4:1-7 If each of these comparisons has a meaning applicable to the graces of the church, or of the faithful Christian, they are not clearly known; and great mistakes are made by fanciful guesses. The mountain of myrrh appears to mean the mountain Moriah, on which the temple was built, where the incense was burned, and the people worshipped the Lord. This was his residence till the shadows of the law given to Moses were dispersed by the breaking of the gospel day, and the rising of the Sun of righteousness. And though, in respect of his human nature, Christ is absent from his church on earth, and will continue to be so till the heavenly day break, yet he is spiritually present in his ordinances, and with his people. How fair and comely are believers, when justified in Christ's righteousness, and adorned with spiritual graces! when their thoughts, words, and deeds, though imperfect, are pure, manifesting a heart nourished by the gospel!The "tower of David" may be that mentioned in Nehemiah 3:25-27; Micah 4:8. For the custom of hanging shields and other weapons in and upon buildings suited for the purpose, see Ezekiel 27:10-11. 4. neck—stately: in beautiful contrast to the blushing temples (So 4:3); not "stiff" (Isa 48:4; Ac 7:51), as that of unbroken nature; nor "stretched forth" wantonly (Isa 3:16); nor burdened with the legal yoke (La 1:14; Ac 15:10); but erect in gospel freedom (Isa 52:2).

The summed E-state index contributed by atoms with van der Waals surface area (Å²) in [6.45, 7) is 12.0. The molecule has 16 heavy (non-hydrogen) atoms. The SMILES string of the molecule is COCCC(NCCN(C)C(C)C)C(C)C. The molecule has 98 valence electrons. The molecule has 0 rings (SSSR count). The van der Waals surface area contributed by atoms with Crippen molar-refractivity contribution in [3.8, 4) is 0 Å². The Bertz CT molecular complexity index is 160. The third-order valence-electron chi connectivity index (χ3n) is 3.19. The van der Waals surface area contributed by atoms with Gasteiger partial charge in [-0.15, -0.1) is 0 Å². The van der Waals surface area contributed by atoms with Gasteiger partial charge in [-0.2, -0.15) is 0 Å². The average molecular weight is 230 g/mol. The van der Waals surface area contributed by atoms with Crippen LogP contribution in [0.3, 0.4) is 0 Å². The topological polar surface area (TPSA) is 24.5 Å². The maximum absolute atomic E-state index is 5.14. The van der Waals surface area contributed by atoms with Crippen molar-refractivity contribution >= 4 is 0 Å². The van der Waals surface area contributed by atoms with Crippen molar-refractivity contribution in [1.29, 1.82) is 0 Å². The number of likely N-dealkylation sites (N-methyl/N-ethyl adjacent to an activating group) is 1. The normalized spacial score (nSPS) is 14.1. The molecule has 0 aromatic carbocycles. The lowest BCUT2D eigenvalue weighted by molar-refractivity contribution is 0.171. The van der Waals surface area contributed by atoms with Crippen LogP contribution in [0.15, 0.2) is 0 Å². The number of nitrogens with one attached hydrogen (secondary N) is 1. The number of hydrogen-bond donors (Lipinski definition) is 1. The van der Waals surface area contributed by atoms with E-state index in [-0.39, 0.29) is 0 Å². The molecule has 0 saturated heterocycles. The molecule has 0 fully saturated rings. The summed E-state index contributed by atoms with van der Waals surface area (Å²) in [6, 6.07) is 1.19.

tower of David—probably on Zion. He was a man of war, preparatory to the reign of Solomon, the king of peace. So warfare in the case of Jesus Christ and His saints precedes the coming rest. Each soul won from Satan by Him is a trophy gracing the bride (Lu 11:22); (each hangs on Him, Isa 22:23, 24); also each victory of her faith. As shields adorn a temple's walls (Eze 27:11), so necklaces hang on the bride's neck (Jud 5:30; 1Ki 10:16).

Thy neck: this may seem to represent the grace of faith, by which we are united to Christ, as the body is to the head by the neck, and through which Christians receive their spiritual food, and consequently their strength and ability for action.

Is like the tower of David; round, and smooth, and white, long, and straight, and upright, firm, and strong; and moreover, adorned with chains of gold or pearl, or the like ornaments; all which things, as they set forth the beauty of the neck, so they may signify the various excellencies and uses of faith. By this tower he understands either,